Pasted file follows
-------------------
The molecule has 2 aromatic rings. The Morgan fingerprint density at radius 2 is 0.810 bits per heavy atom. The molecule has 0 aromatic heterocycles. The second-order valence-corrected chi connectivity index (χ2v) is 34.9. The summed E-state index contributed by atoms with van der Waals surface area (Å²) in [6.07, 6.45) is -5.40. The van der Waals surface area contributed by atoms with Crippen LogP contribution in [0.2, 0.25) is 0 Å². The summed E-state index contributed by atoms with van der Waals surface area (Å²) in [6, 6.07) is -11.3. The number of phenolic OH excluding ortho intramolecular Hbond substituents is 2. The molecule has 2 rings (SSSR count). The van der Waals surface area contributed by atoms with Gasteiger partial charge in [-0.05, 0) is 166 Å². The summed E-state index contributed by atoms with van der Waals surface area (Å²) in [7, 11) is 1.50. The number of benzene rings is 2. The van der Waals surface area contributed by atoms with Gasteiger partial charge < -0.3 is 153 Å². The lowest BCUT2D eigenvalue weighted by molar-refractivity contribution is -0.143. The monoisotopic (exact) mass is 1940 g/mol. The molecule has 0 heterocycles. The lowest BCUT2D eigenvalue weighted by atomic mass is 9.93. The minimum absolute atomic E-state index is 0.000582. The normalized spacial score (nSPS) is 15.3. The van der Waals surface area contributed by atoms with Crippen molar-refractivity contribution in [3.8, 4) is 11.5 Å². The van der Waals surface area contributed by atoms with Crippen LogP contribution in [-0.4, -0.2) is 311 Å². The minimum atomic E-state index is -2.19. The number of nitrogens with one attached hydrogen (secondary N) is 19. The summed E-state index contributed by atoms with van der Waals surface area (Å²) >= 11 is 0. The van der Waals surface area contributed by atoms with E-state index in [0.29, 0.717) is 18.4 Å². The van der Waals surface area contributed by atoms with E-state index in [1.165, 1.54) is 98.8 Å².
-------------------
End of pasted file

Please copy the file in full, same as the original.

The molecule has 2 aromatic rings. The Morgan fingerprint density at radius 2 is 0.810 bits per heavy atom. The molecule has 0 aromatic heterocycles. The second-order valence-corrected chi connectivity index (χ2v) is 34.9. The summed E-state index contributed by atoms with van der Waals surface area (Å²) in [6.07, 6.45) is -5.40. The van der Waals surface area contributed by atoms with Crippen LogP contribution in [0.2, 0.25) is 0 Å². The summed E-state index contributed by atoms with van der Waals surface area (Å²) in [6, 6.07) is -11.3. The number of phenolic OH excluding ortho intramolecular Hbond substituents is 2. The molecule has 2 rings (SSSR count). The van der Waals surface area contributed by atoms with Gasteiger partial charge in [-0.05, 0) is 166 Å². The summed E-state index contributed by atoms with van der Waals surface area (Å²) in [7, 11) is 1.50. The number of benzene rings is 2. The van der Waals surface area contributed by atoms with Gasteiger partial charge < -0.3 is 153 Å². The lowest BCUT2D eigenvalue weighted by molar-refractivity contribution is -0.143. The monoisotopic (exact) mass is 1940 g/mol. The molecule has 0 heterocycles. The lowest BCUT2D eigenvalue weighted by atomic mass is 9.93. The minimum absolute atomic E-state index is 0.000582. The normalized spacial score (nSPS) is 15.3. The van der Waals surface area contributed by atoms with Crippen molar-refractivity contribution in [3.8, 4) is 11.5 Å². The van der Waals surface area contributed by atoms with Crippen LogP contribution in [-0.4, -0.2) is 311 Å². The minimum atomic E-state index is -2.19. The number of nitrogens with one attached hydrogen (secondary N) is 19. The summed E-state index contributed by atoms with van der Waals surface area (Å²) >= 11 is 0. The van der Waals surface area contributed by atoms with E-state index in [0.29, 0.717) is 18.4 Å². The van der Waals surface area contributed by atoms with E-state index in [1.165, 1.54) is 98.8 Å².